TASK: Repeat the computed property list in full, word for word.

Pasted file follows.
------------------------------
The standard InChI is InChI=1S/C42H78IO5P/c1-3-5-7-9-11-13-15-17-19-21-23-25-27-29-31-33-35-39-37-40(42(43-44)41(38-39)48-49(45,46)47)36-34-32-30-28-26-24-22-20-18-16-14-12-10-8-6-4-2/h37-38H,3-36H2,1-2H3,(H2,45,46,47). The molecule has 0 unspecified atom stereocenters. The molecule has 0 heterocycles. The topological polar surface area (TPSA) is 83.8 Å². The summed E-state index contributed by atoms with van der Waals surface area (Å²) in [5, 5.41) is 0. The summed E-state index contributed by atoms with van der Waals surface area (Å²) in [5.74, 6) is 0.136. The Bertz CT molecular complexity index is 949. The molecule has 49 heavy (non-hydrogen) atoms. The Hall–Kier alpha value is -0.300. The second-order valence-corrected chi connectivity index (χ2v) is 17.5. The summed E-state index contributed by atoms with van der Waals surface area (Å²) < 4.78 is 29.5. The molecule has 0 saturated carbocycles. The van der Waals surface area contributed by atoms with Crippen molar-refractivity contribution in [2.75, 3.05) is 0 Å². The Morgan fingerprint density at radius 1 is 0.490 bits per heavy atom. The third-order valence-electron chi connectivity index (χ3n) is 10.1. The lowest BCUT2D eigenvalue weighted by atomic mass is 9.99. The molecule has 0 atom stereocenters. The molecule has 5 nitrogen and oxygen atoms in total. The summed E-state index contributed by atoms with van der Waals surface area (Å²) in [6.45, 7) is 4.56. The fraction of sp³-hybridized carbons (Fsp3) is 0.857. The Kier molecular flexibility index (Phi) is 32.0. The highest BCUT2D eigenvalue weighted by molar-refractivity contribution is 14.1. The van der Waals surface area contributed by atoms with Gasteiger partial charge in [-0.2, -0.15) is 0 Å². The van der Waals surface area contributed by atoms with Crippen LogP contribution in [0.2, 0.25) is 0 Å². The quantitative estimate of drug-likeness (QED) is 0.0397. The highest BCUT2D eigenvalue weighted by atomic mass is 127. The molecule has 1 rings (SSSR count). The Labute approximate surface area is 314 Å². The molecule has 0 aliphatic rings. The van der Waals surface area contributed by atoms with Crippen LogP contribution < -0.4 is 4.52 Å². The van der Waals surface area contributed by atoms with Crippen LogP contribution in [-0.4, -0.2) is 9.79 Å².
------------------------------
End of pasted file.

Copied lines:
The standard InChI is InChI=1S/C42H78IO5P/c1-3-5-7-9-11-13-15-17-19-21-23-25-27-29-31-33-35-39-37-40(42(43-44)41(38-39)48-49(45,46)47)36-34-32-30-28-26-24-22-20-18-16-14-12-10-8-6-4-2/h37-38H,3-36H2,1-2H3,(H2,45,46,47). The molecule has 0 unspecified atom stereocenters. The molecule has 0 heterocycles. The topological polar surface area (TPSA) is 83.8 Å². The summed E-state index contributed by atoms with van der Waals surface area (Å²) in [5, 5.41) is 0. The summed E-state index contributed by atoms with van der Waals surface area (Å²) in [5.74, 6) is 0.136. The Bertz CT molecular complexity index is 949. The molecule has 49 heavy (non-hydrogen) atoms. The Hall–Kier alpha value is -0.300. The second-order valence-corrected chi connectivity index (χ2v) is 17.5. The summed E-state index contributed by atoms with van der Waals surface area (Å²) < 4.78 is 29.5. The molecule has 0 saturated carbocycles. The van der Waals surface area contributed by atoms with Crippen molar-refractivity contribution in [2.75, 3.05) is 0 Å². The Morgan fingerprint density at radius 1 is 0.490 bits per heavy atom. The third-order valence-electron chi connectivity index (χ3n) is 10.1. The lowest BCUT2D eigenvalue weighted by atomic mass is 9.99. The molecule has 0 atom stereocenters. The molecule has 5 nitrogen and oxygen atoms in total. The summed E-state index contributed by atoms with van der Waals surface area (Å²) in [6.45, 7) is 4.56. The fraction of sp³-hybridized carbons (Fsp3) is 0.857. The Kier molecular flexibility index (Phi) is 32.0. The highest BCUT2D eigenvalue weighted by molar-refractivity contribution is 14.1. The van der Waals surface area contributed by atoms with Gasteiger partial charge in [-0.2, -0.15) is 0 Å². The van der Waals surface area contributed by atoms with Crippen LogP contribution in [0.2, 0.25) is 0 Å². The quantitative estimate of drug-likeness (QED) is 0.0397. The highest BCUT2D eigenvalue weighted by atomic mass is 127. The molecule has 1 rings (SSSR count). The Labute approximate surface area is 314 Å². The molecule has 0 aliphatic rings. The van der Waals surface area contributed by atoms with Crippen LogP contribution < -0.4 is 4.52 Å². The van der Waals surface area contributed by atoms with Crippen LogP contribution in [-0.4, -0.2) is 9.79 Å².